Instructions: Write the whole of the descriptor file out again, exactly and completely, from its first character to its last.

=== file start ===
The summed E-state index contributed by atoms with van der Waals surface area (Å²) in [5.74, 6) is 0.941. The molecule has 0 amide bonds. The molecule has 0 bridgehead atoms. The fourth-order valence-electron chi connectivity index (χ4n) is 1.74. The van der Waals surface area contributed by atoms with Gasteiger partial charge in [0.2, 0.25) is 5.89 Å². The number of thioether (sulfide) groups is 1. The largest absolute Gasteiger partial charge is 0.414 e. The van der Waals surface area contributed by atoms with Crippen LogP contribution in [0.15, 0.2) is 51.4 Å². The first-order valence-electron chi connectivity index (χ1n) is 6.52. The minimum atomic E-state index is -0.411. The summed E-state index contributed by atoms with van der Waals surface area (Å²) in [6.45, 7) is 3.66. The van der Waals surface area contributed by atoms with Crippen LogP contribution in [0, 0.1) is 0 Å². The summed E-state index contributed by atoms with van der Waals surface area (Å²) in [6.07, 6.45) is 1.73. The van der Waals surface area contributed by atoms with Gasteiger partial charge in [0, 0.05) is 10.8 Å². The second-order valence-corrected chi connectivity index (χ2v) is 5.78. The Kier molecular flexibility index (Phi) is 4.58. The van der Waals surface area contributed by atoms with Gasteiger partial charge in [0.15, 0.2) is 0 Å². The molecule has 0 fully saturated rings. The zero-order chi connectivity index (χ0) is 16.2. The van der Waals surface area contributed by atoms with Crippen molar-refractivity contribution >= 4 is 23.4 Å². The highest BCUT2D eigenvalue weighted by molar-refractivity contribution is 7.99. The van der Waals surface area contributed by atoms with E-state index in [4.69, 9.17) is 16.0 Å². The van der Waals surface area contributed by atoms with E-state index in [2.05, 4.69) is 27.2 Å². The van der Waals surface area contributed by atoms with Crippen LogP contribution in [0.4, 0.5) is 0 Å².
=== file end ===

The summed E-state index contributed by atoms with van der Waals surface area (Å²) in [5.74, 6) is 0.941. The molecule has 0 amide bonds. The molecule has 0 bridgehead atoms. The fourth-order valence-electron chi connectivity index (χ4n) is 1.74. The van der Waals surface area contributed by atoms with Gasteiger partial charge in [0.2, 0.25) is 5.89 Å². The number of thioether (sulfide) groups is 1. The largest absolute Gasteiger partial charge is 0.414 e. The van der Waals surface area contributed by atoms with Crippen LogP contribution in [0.15, 0.2) is 51.4 Å². The first-order valence-electron chi connectivity index (χ1n) is 6.52. The minimum atomic E-state index is -0.411. The summed E-state index contributed by atoms with van der Waals surface area (Å²) in [6.45, 7) is 3.66. The van der Waals surface area contributed by atoms with Crippen LogP contribution in [0, 0.1) is 0 Å². The summed E-state index contributed by atoms with van der Waals surface area (Å²) in [6.07, 6.45) is 1.73. The van der Waals surface area contributed by atoms with Gasteiger partial charge in [0, 0.05) is 10.8 Å². The second-order valence-corrected chi connectivity index (χ2v) is 5.78. The Kier molecular flexibility index (Phi) is 4.58. The van der Waals surface area contributed by atoms with Gasteiger partial charge in [0.15, 0.2) is 0 Å². The molecule has 0 fully saturated rings. The zero-order chi connectivity index (χ0) is 16.2. The van der Waals surface area contributed by atoms with Crippen molar-refractivity contribution >= 4 is 23.4 Å². The highest BCUT2D eigenvalue weighted by molar-refractivity contribution is 7.99. The van der Waals surface area contributed by atoms with E-state index in [4.69, 9.17) is 16.0 Å². The van der Waals surface area contributed by atoms with E-state index in [2.05, 4.69) is 27.2 Å². The van der Waals surface area contributed by atoms with Crippen LogP contribution in [0.4, 0.5) is 0 Å².